Three Reasons To Vault Your Sports Cards

While it makes sense to want to show off your sports card collection in your bedroom, den or “man cave,” there are a few main reasons why you should consider keeping your sports cards in a vault.

It’s a bit misleading to think that only super expensive or ridiculously valuable cards can be kept in a vault, because the reality is that vault services are not only for peace of mind and security, but they are also super practical and allow sports card investors and collectors to maneuver easier and make more plays efficiently while flipping in the hobby - and in some cases, even save money.

There are currently three main vault services - eBay’s Vault, PWCC Vault and Collectors (PSA) Vault, with many more on the way from companies like Beckett, and there are several other companies such as COMC and Ship My Cards that offer similar services.

Here are the top reasons to vault your sports cards instead of keeping them in your possession.

1. Safety and Security - The word “vault” implies the utmost secure location to keep valuable possessions, for both the short and long term. Instead of handling your cards and shipping them yourself, vault services such as eBay's vault do an amazing job of receiving, securing, storing your cards.

eBay touts a state-of-the-art, climate-controlled facility, guarded 24/7 by security.

By vaulting your cards, you can rest easy that your cards are in good hands, and you can easily request them back if you want to take them to card shows, or just hold them. Each vault service ships cards very securely, and they’re typically all insured, in case something happens - like a cracked slab due to rough handling in the packing and shipping process - or worse.

2. Tradeability - For example, the eBay vault isn’t just a way to protect what you collect, it’s a new way to trade. With the eBay vault’s seamless in-app experience, you can track, buy, and sell your cards in real time. From listing your cards in seconds with eBay Collection, to tracking trends with eBay Price Guide, managing your collection is super seamless.

eBay’s vault integrates with the “Collection” feature in the eBay app, and every item you purchase is backed by eBay’s authenticity guarantee program.

Also, because eBay is the top sports card marketplace, the eBay vault features a one-click listing population, which saves you a ton of time listing cards.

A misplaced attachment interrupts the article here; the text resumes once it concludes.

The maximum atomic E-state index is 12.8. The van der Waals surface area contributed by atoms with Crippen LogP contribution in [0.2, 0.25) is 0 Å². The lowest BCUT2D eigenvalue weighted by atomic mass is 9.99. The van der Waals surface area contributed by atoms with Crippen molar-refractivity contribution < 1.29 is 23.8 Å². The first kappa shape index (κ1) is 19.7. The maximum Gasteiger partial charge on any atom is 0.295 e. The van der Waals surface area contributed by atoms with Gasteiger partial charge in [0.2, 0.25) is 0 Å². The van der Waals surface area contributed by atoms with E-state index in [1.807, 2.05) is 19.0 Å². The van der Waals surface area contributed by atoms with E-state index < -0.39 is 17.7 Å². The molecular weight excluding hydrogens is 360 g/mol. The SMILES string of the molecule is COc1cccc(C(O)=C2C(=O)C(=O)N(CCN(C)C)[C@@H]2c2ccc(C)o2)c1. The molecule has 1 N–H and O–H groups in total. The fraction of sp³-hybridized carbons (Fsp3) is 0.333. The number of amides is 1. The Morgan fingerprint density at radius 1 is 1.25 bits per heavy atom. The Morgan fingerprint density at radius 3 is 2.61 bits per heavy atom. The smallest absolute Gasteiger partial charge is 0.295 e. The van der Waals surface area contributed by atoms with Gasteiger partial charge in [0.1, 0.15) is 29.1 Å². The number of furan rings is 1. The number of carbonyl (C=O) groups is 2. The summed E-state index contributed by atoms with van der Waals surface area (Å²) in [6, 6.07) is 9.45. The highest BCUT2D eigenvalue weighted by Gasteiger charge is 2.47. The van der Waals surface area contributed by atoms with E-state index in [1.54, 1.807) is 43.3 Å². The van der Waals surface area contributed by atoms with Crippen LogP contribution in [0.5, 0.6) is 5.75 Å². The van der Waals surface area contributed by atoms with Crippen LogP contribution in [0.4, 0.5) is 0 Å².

So while PWCC and Collectors Vault offer similar services, it’s really eBay’s vault that is most built for the collector to save time, and money…

3. Cost Savings - While PWCC is located in Oregon, which allows you to ship there and avoid paying sales tax, PWCC charges high ingestion rates for raw cards and even charges for graded cards. They also take a while to curate your cards and show them on your portfolio.

With eBay’s vault, you pay no sales tax when you ship to or transact within the vault, and there are no storage fees for two years.

That’s a huge savings compared to PWCC. Also, PWCC’s marketplace is much smaller than eBay, which is significant, because you’ll also need to pay PWCC an additional fee when you ship your cards somewhere, but with eBay’s vault, there’s a good chance you may never have to ship your cards to the buyer again, because the buyer is more likely to have an eBay vault themselves to transfer cards to.

As someone who has lived overseas for four years, I’ve used vault services to save a ton of money keeping my cards in a different country than where I’m selling them. Not having to deal with long shipping times and delays, customs fees and increased risk of damage, has put me in a position to do a ton more in the sports card business than I would have been able to without a vault service.

To me, vaulting your cards drastically reduces the likelihood of anything bad happening, as everything is typically insured - on top of all the safety and security measures put in place.

Vaulting isn’t just for wealthy investors with five and six figure cards - it’s for everyone and every card - even sealed wax.

Paul Hickey is the founder of, home of the Sports Card Investment Report and The Sports Card Strategy Show. He is also a contributing writer for Sports Card Investor.


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